Perhaps if Paisley had been located the other side of the border, in Sunderland or Northumbria, it would be voting Leave and flirting with Ukip. But in the most deprived areas here, Labour activists tell me the EU referendum tally was still almost 50-50, and overall the town voted Remain.

There is a view that Brexit is an English concern. “We haven’t picked up anything about the EU referendum,” says Lawler of his doorstep conversations. “What people are talking about is the independence referendum, Jeremy Corbyn and the kids’ ward.” Scotland’s health secretary, Shona Robison, is due to make a decision on whether the specialist ward should be moved to a large hospital in the First Minister’s Glasgow constituency, against the wishes of many Paisley residents. The hospital in question is nicknamed “the Death Star”.  

Another concern, reminiscent of small towns across the UK, is the decline of the high street. When I walk down the historical shopping area Causeyside Street, I find mother and daughter Kate and Linda Hancy packing up what remains of The Pattern Café and Gift Shop. The wallpaper is a glorious Paisley print, but the scented candles are in boxes and a spray soap bottle hangs from a chair. After two years of trying, they are closing down.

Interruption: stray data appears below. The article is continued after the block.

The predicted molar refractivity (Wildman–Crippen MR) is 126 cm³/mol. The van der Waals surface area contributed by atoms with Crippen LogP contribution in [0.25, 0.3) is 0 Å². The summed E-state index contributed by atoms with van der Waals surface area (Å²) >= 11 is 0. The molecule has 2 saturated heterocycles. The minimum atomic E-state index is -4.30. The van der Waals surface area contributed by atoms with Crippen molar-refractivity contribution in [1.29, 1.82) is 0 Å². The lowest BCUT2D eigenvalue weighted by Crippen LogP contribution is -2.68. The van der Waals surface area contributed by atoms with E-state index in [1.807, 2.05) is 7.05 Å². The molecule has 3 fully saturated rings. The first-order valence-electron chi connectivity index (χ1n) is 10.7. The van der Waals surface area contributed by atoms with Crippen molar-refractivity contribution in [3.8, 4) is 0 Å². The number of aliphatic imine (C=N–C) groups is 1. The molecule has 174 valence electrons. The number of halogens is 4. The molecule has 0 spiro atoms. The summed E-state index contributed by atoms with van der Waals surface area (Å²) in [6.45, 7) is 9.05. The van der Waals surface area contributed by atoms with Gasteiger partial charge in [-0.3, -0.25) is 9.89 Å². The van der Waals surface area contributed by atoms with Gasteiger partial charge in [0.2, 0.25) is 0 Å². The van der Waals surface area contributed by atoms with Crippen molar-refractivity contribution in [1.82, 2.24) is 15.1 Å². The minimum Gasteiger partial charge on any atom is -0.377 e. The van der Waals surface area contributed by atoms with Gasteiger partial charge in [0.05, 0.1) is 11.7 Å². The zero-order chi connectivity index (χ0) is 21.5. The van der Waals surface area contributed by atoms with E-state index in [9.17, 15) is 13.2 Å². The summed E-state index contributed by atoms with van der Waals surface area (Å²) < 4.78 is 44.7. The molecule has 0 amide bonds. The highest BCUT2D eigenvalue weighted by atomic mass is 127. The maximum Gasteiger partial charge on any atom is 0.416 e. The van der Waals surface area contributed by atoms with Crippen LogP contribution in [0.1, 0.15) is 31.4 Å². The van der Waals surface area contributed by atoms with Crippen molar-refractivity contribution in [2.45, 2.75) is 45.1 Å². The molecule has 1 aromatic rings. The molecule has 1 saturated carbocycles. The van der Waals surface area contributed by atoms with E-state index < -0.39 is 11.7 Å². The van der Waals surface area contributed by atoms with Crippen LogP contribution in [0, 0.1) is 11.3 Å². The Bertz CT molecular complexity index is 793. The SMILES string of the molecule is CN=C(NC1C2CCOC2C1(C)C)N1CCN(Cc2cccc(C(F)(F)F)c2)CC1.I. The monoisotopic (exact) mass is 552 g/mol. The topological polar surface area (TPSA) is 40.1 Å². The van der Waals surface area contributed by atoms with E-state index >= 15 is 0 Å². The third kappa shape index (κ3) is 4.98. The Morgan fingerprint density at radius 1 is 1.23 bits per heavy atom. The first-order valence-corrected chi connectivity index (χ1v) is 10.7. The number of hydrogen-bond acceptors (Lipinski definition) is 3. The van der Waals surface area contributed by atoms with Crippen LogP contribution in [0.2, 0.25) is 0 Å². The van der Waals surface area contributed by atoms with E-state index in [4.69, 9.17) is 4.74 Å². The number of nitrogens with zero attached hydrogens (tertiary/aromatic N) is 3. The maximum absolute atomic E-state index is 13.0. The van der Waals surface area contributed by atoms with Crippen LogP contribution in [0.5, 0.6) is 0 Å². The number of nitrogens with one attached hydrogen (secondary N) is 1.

“People just don’t have money to spend,” Kate says. “A lot of people have been on the same wage for more than five years.”

Linda chimes in: “The cost of living going up but wages aren’t the same. I work in a supermarket, and people come in and say ‘How did I spend this much money?’ A lot of people are paying by credit cards.”

The Hancys voted to remain in the UK, and the EU. Although they knew Alexander, they have never met Mhairi Black, and feel devolution, if anything, has made politicians less accountable. “Why are we picking 1,2,3,4,” demands Kate, referring to Holyrood's voting system, which rejected first past the post. “Why can’t we pick one like we used to?”

Without the EU to blame, the most obvious culprits for Paisley town centre’s decline are the out-of-town shopping centres, where cinemas are opening just as historical ones in town close their doors.